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How to disable auto-vectorization (SSE2), globally or for a specific for loop, without reverting to /Od in MSVS 2010?

I've tried all 3 possible options for Enable Enhanced Instruction Set, including "Not set", to no avail.

P. S. Curiously, even /Od doesn't help.

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Just curious: why? –  Daniel Fischer Jan 17 '12 at 21:00
@DanielFischer: Why do I want to disable vectorization? For 2 reasons: to assess performance boost from using SSE2, and to allow for consistent and meaningful performance comparison with machines that do not have SSE. –  Violet Giraffe Jan 17 '12 at 21:01
Perhaps the following might be relevant: stackoverflow.com/questions/1480916/… –  NPE Jan 17 '12 at 21:06
That makes tons of sense. Thanks for satisfying my curiosity. I wish I could reciprocate. –  Daniel Fischer Jan 17 '12 at 21:08
@aix: Thanks, updated the question. –  Violet Giraffe Jan 17 '12 at 21:11

4 Answers 4

up vote 1 down vote accepted

For a specific loop, you can add a pragma:

#pragma loop(no_vector) 

This is actually documented on MSDN (although I only found it there after I learned about it..)

If you don't like to add a pragma, you can choose to compile with /favor:ATOM. That is a bit of hack, but it will allow you to disable auto-vectorization, without touching the source, and still optimize for speed otherwise.

Alternatively there are the two optimization strategies /O1 "optimize size" and /Os "favor small code". Auto-vectorization generates substantially more code, so if you optimize for size, auto-vectorization is disabled.

I learned all this recently from by reading the auto-vectorization cookbook. See the last line of the section "Rules for the loop body".

Disclaimer: I am not actually using the VS2012 compiler yet (need to support Win XP), so I haven't tested this. Also, the compiler switches might work differently in 2013 or later.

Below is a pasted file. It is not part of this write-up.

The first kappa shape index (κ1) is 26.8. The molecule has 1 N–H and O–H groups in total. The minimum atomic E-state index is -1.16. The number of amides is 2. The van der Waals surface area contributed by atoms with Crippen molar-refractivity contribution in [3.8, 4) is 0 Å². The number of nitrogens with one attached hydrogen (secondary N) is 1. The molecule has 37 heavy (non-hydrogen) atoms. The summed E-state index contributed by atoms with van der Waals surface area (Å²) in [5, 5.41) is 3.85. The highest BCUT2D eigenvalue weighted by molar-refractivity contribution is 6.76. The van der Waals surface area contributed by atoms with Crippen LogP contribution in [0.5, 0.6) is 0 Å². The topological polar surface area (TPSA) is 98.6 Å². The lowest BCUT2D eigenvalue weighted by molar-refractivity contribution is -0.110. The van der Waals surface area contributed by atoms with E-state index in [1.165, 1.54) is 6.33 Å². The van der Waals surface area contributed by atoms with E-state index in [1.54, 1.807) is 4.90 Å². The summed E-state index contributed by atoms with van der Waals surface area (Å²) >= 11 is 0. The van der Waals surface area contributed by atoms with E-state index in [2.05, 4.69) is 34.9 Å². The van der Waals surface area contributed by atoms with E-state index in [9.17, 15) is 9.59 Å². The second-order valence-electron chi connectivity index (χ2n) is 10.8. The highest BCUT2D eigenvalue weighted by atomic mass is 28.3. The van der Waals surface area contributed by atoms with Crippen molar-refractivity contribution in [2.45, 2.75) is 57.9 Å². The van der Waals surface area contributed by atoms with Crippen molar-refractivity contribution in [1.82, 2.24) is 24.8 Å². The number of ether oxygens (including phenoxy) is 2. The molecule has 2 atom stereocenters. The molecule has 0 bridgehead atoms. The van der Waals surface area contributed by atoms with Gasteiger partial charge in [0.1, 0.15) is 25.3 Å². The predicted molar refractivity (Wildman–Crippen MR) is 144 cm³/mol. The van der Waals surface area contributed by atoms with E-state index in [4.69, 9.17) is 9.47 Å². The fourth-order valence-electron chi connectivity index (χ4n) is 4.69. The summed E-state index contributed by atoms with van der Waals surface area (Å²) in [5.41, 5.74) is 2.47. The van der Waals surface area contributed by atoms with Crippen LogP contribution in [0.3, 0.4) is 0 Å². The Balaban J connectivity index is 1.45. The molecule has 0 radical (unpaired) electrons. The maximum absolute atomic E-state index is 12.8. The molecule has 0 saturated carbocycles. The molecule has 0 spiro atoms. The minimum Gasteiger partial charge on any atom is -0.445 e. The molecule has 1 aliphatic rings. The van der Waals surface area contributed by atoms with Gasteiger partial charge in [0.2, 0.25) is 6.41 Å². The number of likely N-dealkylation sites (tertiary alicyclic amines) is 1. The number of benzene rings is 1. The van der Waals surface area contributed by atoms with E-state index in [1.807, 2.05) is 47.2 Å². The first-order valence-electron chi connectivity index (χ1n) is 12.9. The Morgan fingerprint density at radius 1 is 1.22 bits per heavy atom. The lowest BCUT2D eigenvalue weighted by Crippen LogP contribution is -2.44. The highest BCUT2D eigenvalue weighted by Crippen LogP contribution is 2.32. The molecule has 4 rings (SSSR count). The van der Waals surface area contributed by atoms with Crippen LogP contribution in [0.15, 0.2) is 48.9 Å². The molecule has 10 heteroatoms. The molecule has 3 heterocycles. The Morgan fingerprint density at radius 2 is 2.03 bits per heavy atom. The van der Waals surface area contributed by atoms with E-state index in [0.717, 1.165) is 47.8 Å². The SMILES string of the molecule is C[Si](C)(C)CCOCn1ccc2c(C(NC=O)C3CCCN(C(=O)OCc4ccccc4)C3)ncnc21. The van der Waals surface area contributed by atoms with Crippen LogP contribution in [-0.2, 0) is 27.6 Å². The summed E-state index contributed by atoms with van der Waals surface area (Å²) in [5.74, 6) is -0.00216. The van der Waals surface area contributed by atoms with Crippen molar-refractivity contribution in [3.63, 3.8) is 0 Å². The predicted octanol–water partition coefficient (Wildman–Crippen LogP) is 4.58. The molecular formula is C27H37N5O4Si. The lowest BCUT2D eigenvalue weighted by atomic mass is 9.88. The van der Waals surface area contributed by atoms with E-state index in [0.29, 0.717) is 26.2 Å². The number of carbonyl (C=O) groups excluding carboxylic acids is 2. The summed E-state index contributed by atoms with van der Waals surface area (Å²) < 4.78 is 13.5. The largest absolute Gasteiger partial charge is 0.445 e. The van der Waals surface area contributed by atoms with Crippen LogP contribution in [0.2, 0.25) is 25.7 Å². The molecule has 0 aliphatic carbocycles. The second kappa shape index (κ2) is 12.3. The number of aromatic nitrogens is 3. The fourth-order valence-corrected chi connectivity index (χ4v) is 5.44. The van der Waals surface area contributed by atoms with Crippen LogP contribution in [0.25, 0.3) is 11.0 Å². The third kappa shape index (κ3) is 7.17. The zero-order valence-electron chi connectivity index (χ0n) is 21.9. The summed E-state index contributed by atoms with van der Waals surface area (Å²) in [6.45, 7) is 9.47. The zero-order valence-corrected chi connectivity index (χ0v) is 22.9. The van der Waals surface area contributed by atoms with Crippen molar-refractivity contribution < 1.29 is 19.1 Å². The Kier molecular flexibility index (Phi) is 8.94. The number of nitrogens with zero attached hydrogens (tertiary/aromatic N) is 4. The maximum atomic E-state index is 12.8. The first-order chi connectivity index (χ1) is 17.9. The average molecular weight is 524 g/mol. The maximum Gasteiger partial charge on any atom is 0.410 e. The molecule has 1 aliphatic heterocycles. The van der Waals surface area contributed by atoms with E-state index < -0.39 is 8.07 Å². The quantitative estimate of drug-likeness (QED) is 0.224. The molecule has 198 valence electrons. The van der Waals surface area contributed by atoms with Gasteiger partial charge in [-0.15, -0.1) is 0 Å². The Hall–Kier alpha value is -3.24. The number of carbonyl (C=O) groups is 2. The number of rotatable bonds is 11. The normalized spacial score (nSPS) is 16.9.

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Thanks for the link! BTW, have you seen there's a special vc11 runtime for XP? I believe that's how you can use 2012 compiler and runtime with XP. –  Violet Giraffe Sep 14 '13 at 21:12

You could isolate your for loop in a separated function and try to use #pragma optimize for it:

// Disable all optimizations
#pragma optimize("", off)

// your function here

// Enable them back
#pragma optimize("", on)

... but this should have the same effect of /Od just on that particular function, so it may not help.

If you are compiling for x86 (and not x86_64, where it has no effect) you could also disable the SSE2 instruction set as a whole (removing the /arch:SSE2 option). Sadly, its granularity is limited to a whole source file.

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Thanks, that ought to work - vectorization in /Od happens only in x64 (why?), but that's not exactly what I want since loop counter isn't even locked in a register in /Od. Performance impact will not only be due to vectorization. –  Violet Giraffe Jan 17 '12 at 21:30

Try making sure that the /arch compiler option is not set.

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I did, it is not set. –  Violet Giraffe Jan 17 '12 at 21:19

Which compiler? AFAIK, VS will implement auto-vectorization starting from version 11. VS uses SSE instructions for floating-point, but it doesn't mean that it actually vectorizes loops.

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VC 2010. Do you mean I am misinterpreting the term "vectorization"? –  Violet Giraffe Jan 17 '12 at 21:59
I think so, yes. –  zvrba Jan 18 '12 at 9:13

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